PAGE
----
Bruce Molsky sings “a little sad song about a shoemaker”:
They’ve invented a new machine / I peg one shoe, it pegs fifteen / I’m gonna lay me down my awl, my peg & awl.
It’s a beautiful performance, an all-time favorite of mine, and of Linda Ronstadt’s, too. She said, “I cried when I heard that song the first time — and I’m not a crybaby.”
Ronstadt puts Molsky’s singing on Peg & Awl alongside Edith Piaf and Ella Fitzgerald. “Bruce has that ability to track deep emotion in his voice, without any unnecessary adornment. It’s pared back to only the essential architecture of emotion.”
But what is the emotion of Peg & Awl? Molsky explains the song “has really gone through the changes over the years, all the people who’ve sung it and recorded it. In the original lyrics to the song, the guy was actually pretty happy about being replaced. But I just rewrote the lyrics to make it sad.”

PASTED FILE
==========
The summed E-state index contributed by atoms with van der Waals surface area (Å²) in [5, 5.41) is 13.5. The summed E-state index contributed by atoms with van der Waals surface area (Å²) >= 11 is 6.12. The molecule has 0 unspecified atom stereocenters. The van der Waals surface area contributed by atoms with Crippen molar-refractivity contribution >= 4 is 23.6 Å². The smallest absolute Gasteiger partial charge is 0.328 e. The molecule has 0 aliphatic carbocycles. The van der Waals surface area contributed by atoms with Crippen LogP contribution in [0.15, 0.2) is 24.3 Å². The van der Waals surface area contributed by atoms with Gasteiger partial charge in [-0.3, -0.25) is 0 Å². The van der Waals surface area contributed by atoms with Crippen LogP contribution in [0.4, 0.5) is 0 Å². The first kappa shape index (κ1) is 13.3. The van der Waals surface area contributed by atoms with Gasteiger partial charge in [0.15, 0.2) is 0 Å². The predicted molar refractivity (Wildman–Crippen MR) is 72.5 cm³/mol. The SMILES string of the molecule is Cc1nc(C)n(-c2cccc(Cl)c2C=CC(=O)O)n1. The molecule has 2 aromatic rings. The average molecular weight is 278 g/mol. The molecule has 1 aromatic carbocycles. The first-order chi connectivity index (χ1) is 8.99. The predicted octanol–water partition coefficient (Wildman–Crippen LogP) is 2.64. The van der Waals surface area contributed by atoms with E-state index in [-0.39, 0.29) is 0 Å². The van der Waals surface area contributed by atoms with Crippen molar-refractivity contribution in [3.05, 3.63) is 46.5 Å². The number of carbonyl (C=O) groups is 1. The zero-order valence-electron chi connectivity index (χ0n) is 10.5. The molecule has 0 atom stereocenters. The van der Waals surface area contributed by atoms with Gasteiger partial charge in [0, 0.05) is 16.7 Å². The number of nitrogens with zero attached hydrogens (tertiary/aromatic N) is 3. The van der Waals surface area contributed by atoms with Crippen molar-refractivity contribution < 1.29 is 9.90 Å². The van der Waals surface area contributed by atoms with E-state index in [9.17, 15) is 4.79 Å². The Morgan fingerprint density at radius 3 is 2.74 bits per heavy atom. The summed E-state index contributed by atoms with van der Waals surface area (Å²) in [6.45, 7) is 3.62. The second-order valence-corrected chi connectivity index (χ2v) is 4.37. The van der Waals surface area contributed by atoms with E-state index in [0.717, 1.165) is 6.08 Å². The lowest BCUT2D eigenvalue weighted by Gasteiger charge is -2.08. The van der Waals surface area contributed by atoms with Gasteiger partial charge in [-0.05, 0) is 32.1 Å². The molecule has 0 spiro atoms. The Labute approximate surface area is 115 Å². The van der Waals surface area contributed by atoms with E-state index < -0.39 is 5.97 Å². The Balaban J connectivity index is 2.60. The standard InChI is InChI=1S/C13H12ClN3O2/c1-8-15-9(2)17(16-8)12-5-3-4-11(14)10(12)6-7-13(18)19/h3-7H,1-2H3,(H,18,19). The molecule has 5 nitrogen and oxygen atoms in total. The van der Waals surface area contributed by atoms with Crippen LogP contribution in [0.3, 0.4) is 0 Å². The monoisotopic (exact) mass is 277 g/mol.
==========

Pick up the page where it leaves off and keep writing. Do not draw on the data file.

They’ve invented a new machine / prettiest little thing you’ve ever seen / Throw away my pegs, my pegs, my pegs, my awl.
(You can find more discussion & variations at “The Old Weird America” blog.)
There’s nothing wrong with rewriting lyrics or changing the mood – it’s the folk process at work. The late great Pete Seeger advised artists, “Don’t be so all-fired concerned about being original. You hear an old song you like but you’d like to change a little, there’s no crime in changing a little. It’s a process by which ordinary people take over old songs and make them their own.”
Molsky took this old song and made it his own, with melancholy, nostalgia, and bittersweet beauty.
“Progress can leave some people behind, even as it benefits society as a whole,” write Erik Brynjolfsson & Andrew McAfee, authors of Race Against the Machine. That’s the tension in the folk history of Peg & Awl, and the tension in the contemporary debate about how technology impacts the future of work.